I’ve only just begun watching the acclaimed HBO series Six Feet Under, the dysfunctional drama with the family that runs the funeral home (created by Alan Ball). It’s a result of my having gotten obsessed with Weeds and Entourage over the past year; finding these well-written and compelling shows that have the freedom to go where network TV fears to tread. Unfortunately, I don’t have HBO or Showtime, so I tend to miss out on these, but thank God for the DVDs (and for specialty retailers who periodically sell them for next to nothing). It took a couple of episodes to adjust to the entire “death” aspect of the series (thankfully they dropped those awkward funeral commercials after the pilot) and I still get unnerved during the opening scene, but regardless, I’ve become hooked. It’s taken in a matter of fact, business-like matter, such as I assume it is in the “death-care” industry. Each episode starts with the death of one of their clients, which range from the random to the absurd to the devastatingly tragic. After which point, we switch back to the Fisher family and their latest foibles. The characters and stories are so well-defined, you can’t help but feeling for these people. However, they still manage to find a lot of irony and humor in the macabre and absurd (such as those fantastical elements, with the ghosts and subconscious revelations). But you know me, I love the dysfunction. The Royal Tenenbaums, Arrested Development, Weeds, August: Osage County and now this. And does the awkward come in spades… My goodness. I’ve only just started the second season, so we’ll see where this is going to progress. I already can figure out where certain characters are headed and it should be very interesting, to say the least.
The entire ensemble is stellar: Peter Krause, whom I’ve enjoyed since Sports Night (anyone?), Lauren Ambrose (has teen rebellion ever been presented in a more attractive guise?), the outstanding Rachel Griffiths (with one of the best American accents I’ve ever heard from any foreign actor) and Michael C. Hall. (Dexter will be soon) But the highlight to me is Frances Conroy as Ruth Fisher. Every time she is in a scene, she inadvertently steals my focus, my attentions and my emotions. She takes this little moments and turns them into something both incredibly genuine and real; and for that the pay-off is tenfold. Watching this woman perform, I could tell that she must have had some stage experience. Lo and behold, in searching, I discovered she was a graduate of Juilliard and also that she appeared in eleven plays on Broadway, most recently in 2000 in The Ride Down St. Morgan. I would relish the opportunity to see her perform live in NY. I also think she should appear on The Office as Angela’s mother. Yes, think about that idea for a moment… I wish I could have seen her Birdie Hubbard in the LCT revival of The Little Foxes (the one that starred Stockard Channing – and again, more dysfunction!)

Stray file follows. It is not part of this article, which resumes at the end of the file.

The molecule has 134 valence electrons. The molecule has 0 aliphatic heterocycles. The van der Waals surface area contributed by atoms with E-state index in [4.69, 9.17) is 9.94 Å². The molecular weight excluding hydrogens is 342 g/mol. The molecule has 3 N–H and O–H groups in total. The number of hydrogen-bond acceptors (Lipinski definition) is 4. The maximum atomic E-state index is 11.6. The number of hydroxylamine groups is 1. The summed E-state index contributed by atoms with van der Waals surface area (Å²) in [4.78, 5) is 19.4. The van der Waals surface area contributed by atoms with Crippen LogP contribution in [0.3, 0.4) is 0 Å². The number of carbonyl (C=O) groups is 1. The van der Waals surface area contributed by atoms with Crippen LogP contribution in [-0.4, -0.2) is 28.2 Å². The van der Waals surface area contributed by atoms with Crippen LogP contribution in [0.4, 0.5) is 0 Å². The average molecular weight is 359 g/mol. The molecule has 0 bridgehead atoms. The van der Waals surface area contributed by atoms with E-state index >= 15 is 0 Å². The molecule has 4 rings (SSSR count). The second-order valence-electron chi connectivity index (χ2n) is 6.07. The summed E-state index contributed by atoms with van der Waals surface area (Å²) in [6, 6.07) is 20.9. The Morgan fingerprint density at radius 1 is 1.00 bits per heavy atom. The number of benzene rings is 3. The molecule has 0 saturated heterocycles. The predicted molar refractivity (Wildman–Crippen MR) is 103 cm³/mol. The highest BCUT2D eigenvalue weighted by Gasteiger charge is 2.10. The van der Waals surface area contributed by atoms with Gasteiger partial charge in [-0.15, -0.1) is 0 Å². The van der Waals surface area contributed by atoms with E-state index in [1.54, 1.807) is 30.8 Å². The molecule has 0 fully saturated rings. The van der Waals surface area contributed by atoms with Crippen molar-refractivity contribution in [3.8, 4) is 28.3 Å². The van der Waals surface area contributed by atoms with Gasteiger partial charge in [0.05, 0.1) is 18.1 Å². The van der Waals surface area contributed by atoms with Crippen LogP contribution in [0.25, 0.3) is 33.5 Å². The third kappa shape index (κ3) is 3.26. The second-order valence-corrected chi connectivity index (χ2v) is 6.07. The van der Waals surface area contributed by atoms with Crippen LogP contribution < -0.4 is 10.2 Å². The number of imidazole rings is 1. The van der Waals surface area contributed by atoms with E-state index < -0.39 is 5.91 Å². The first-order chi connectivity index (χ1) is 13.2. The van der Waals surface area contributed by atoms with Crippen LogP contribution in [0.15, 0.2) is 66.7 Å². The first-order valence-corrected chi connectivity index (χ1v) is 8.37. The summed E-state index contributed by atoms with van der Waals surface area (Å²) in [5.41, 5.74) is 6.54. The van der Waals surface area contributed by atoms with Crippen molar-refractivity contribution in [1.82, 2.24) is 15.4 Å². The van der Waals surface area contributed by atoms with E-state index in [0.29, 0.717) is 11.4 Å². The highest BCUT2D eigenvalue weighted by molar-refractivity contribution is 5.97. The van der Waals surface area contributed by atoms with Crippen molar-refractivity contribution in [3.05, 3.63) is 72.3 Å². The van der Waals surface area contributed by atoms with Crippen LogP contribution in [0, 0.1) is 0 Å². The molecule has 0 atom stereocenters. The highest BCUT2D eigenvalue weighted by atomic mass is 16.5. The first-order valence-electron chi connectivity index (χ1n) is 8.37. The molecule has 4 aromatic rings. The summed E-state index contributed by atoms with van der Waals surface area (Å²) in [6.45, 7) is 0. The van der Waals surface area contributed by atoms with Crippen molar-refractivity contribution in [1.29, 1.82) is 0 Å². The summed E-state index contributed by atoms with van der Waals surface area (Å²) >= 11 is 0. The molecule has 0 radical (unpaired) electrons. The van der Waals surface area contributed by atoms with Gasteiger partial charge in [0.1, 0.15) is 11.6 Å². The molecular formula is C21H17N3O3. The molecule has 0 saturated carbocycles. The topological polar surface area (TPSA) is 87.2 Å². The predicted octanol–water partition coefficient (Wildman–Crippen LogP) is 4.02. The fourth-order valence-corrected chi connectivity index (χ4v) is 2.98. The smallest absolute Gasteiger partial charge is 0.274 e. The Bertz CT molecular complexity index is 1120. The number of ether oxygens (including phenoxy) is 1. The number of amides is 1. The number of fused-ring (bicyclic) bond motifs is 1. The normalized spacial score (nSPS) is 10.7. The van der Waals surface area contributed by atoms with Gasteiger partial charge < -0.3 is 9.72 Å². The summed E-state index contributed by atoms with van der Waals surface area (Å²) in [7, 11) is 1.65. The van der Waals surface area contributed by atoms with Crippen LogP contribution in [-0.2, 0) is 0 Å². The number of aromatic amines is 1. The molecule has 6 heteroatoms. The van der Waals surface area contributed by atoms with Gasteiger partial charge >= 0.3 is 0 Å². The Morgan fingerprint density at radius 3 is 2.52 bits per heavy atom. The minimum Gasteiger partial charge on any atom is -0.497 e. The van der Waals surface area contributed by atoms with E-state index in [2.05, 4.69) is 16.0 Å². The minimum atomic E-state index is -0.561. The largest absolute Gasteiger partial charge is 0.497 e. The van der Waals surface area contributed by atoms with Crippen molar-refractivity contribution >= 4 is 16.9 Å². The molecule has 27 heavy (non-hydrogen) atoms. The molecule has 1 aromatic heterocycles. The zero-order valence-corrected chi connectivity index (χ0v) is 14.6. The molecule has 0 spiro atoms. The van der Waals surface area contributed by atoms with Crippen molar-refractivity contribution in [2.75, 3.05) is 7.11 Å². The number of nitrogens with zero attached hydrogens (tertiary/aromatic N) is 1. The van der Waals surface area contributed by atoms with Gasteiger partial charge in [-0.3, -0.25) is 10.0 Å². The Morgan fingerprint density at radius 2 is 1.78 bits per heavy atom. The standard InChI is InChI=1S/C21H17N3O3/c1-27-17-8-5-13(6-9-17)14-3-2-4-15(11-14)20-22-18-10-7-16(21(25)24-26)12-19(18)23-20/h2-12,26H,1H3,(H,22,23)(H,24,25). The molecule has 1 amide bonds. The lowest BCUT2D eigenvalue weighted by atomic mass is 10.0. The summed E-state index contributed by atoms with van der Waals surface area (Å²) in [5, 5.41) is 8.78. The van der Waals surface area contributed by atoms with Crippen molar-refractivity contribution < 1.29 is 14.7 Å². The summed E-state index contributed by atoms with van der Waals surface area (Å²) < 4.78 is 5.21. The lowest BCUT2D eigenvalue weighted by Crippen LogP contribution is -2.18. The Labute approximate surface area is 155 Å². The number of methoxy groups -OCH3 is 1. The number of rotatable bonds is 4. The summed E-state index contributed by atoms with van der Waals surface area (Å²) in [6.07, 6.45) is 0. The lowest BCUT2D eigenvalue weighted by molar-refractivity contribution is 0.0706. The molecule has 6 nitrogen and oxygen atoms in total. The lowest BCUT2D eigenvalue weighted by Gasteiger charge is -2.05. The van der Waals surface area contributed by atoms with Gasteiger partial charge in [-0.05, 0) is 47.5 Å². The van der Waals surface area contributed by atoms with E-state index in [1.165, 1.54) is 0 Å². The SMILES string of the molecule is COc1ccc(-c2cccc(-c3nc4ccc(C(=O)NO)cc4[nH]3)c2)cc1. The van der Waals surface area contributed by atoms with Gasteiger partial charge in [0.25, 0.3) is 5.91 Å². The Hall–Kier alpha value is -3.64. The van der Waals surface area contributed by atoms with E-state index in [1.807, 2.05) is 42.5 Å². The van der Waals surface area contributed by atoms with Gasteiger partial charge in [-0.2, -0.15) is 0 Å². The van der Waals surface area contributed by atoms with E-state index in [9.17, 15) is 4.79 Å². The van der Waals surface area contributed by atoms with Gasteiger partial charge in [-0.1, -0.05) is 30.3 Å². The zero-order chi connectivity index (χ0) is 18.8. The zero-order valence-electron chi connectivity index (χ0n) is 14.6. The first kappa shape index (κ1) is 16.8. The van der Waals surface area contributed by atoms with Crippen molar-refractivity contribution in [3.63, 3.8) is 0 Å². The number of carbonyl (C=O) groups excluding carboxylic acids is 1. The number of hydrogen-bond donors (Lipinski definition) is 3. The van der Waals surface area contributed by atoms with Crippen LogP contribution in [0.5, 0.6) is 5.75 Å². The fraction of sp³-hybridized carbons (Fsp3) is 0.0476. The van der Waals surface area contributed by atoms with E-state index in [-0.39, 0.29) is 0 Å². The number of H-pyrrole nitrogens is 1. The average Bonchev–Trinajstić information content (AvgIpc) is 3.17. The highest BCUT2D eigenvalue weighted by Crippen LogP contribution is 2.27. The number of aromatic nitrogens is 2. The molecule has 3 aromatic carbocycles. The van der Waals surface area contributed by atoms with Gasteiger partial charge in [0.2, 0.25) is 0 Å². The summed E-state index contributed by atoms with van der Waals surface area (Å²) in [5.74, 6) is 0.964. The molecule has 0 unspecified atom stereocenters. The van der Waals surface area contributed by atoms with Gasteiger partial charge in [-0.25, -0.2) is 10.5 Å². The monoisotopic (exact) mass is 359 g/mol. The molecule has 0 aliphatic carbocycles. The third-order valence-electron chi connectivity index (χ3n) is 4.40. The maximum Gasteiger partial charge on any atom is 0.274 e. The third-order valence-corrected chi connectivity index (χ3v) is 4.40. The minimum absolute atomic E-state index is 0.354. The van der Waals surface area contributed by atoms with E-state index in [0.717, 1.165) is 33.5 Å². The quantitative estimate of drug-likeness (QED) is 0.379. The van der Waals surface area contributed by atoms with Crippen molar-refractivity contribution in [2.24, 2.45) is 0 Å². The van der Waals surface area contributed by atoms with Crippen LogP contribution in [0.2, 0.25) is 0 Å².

I can tell you the date I realized how much I enjoyed the darker aspects of familial humor. January 20, 2002. When I saw The Royal Tenenbaums (which remains one of my all-time favorite movies). I realized something was up when afterward I told my friend “I absolutely loved it.” And she in turn gave me a look of condescension, “Well, I hated it.” She’s since seen it again and changed her mind (HA!).
Other shows on the agenda: The West Wing (I’ve never watched a single episode in my life), The Office (UK), It’s Always Sunny in Philadelphia and the fourth season of The Bob Newhart Show. Then there’s also the first season of The Sopranos, of which I’ve only seen one episode. I also am supposed to catch up with the second season of Lost and also take in The Wire, as the list continues to grow and grow and grow…